Seth Malacari on looking for the creative spaces that exist somewhere between the binaries of mainstream queer representation

This book was edited and published on stolen Whadjuk Noongar Boodja. Genocide, land theft, systematic racism and ongoing colonisation have erased and repressed much of the gender and sexual diversity amongst First Nations people. We acknowledge and pay our respects to the traditional owners of this land. Sovereignty was never ceded. This always was, and always will be, Aboriginal land.

Gay and lesbian youth, particularly white ones, can find multiple examples of themselves in literature today. These stories are important. Gay and lesbian teens deserve to see themselves in literature. But what about everyone else? In early 2022 an Instagram post went viral that listed all the Australian YA books with a trans or gender diverse main character. There were only seven of them. Five were by Alison Evans. We love Alison Evans, but it is completely unreasonable for one person to carry the weight of representing all gender diverse experiences. So where are all the trans stories? Where is the rest of the LGBTQIA+ representation?

This anthology was born out of the pure rage of not seeing the stories I wanted to read being published. I don’t mind the odd contemporary, but I grew up on monster stories, problematic classic sci-fi and feminist fantasy. Give me sentient robot clones and Earthsea wizards over meet-cutes any day. I wanted stories about all that juicy middle ground of the queer experience. I wanted stories of friendship, family and finding yourself (but with magic and ghosts and stuff). I wanted stories by people who have been denied a voice for too long.

That is why this anthology contains only emerging writers, those who have not had a full-length novel traditionally published before. Eighteen (nineteen including myself) new queer voices who have now been given a chance to be heard, to be recognised and to push the boundaries of what Queer YA in Australia is. Many of them are under thirty. There wasn’t an age restriction, but it has been incredible to see so much young talent emerging.

This book features many trans and gender diverse voices, asexual, aromantic, bisexual and unapologetically queer voices. The history of trans representation in the media has largely been that of trans women: trans women as jokes, trans women as objects of disgust, trans women as victims, or trans women as criminal men in drag. That was the extent of my knowledge of the trans experience as a kid. Trans men were rarely portrayed, though the few examples in mainstream (American) film or television, such as Brandon Teena, Max Sweeney or Viola/Sebastian Hastings reinforced the same ideas: to be trans is to be hated, feared, or laughed at.

There was no such thing as trans joy on our screens or in our books, and there were certainly very few trans people who were given the platform to suggest otherwise. Couple this with the AIDS pandemic of the 1980s that wiped out a generation of trans and queer voices ­– people who today should be elders and mentors, people who should be in positions of power in publishing houses, on the boards of arts organisations or sitting in government – and what we are left with is a void. Trans representation in so-called Australia is simply not good enough. This is part of the reason I failed to recognise myself as trans until well into adulthood. What would my life have been like if positive, nuanced and diverse trans characters existed in mainstream media as I was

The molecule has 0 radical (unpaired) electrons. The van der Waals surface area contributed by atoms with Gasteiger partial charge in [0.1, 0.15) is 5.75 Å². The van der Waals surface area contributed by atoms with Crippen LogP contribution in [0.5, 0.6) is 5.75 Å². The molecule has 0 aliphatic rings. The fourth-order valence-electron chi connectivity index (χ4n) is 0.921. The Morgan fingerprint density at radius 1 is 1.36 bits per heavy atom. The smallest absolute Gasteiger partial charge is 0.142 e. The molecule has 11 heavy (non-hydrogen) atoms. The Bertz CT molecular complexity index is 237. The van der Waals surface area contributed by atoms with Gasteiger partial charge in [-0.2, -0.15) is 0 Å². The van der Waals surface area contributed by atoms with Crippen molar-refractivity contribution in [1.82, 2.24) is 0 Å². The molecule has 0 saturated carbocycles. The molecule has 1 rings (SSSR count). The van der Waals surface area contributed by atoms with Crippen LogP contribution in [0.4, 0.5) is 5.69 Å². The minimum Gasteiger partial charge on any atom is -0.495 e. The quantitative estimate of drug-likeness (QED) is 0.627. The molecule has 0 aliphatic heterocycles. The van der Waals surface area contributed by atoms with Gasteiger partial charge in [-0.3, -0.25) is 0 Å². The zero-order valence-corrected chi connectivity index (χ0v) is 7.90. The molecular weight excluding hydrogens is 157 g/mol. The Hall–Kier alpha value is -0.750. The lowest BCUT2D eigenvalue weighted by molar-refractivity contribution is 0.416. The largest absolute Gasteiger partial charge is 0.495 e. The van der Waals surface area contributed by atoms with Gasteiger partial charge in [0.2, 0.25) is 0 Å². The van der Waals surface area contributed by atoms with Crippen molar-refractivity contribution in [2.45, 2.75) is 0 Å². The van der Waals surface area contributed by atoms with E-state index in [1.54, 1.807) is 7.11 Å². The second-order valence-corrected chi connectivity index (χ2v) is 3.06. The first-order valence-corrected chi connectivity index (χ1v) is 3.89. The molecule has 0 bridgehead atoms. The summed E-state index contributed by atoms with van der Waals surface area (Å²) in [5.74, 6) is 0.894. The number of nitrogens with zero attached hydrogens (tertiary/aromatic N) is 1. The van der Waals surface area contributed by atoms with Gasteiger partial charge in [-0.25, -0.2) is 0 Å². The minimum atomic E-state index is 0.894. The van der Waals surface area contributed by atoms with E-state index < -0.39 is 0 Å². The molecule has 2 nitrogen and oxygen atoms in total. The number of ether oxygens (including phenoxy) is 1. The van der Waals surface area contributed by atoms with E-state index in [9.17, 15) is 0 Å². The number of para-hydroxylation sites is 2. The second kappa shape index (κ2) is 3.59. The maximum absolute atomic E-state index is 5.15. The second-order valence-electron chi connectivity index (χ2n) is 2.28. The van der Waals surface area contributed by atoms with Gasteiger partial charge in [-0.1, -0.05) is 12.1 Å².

growing up?

Queer YA fiction in Australia has come a long way in the last decade. There are more queer books being published than ever before, some of those books win awards, and a rare few get made into movies and TV shows. What is ‘queer’ though? When we say queer we mean the whole LGBTQIA+ spectrum and all the intersectionalities of that. When we look at the queer YA books being published, one thing becomes obvious: Australia still has a diversity problem. Contemporary gay and lesbian stories are more abundant than ever (though nowhere near the numbers of heterosexual YA being pumped out every day), and many even have happy endings.

The writers are as diverse as their stories. We are intersectional. We use pronouns how we want to. We challenge stereotypes. We write weird stuff. The stories range across genres but mostly fall into the SFF categories. Some are funny, some are bittersweet, some are shocking, some are hopeful. And yet, we haven’t covered it all. Not every queer identity is here. Not every intersection is explored. I hope this book leads to greater opportunities for queer writers in mainstream publishing so that eventually all queer people can find multiple examples of themselves in literature. If you are a queer person reading this, I hope you find a hint of yourself amongst these pages. For everyone else, take note: the queer experience is more than just rainbows, ‘equal love’ and death. The queer experience is every minute of every day for us. It is the mundane and the magical. The inbetween. The unexpected.

Trans lives matter. Queer lives matter.

In solidarity,

Seth Malacari (he/they)

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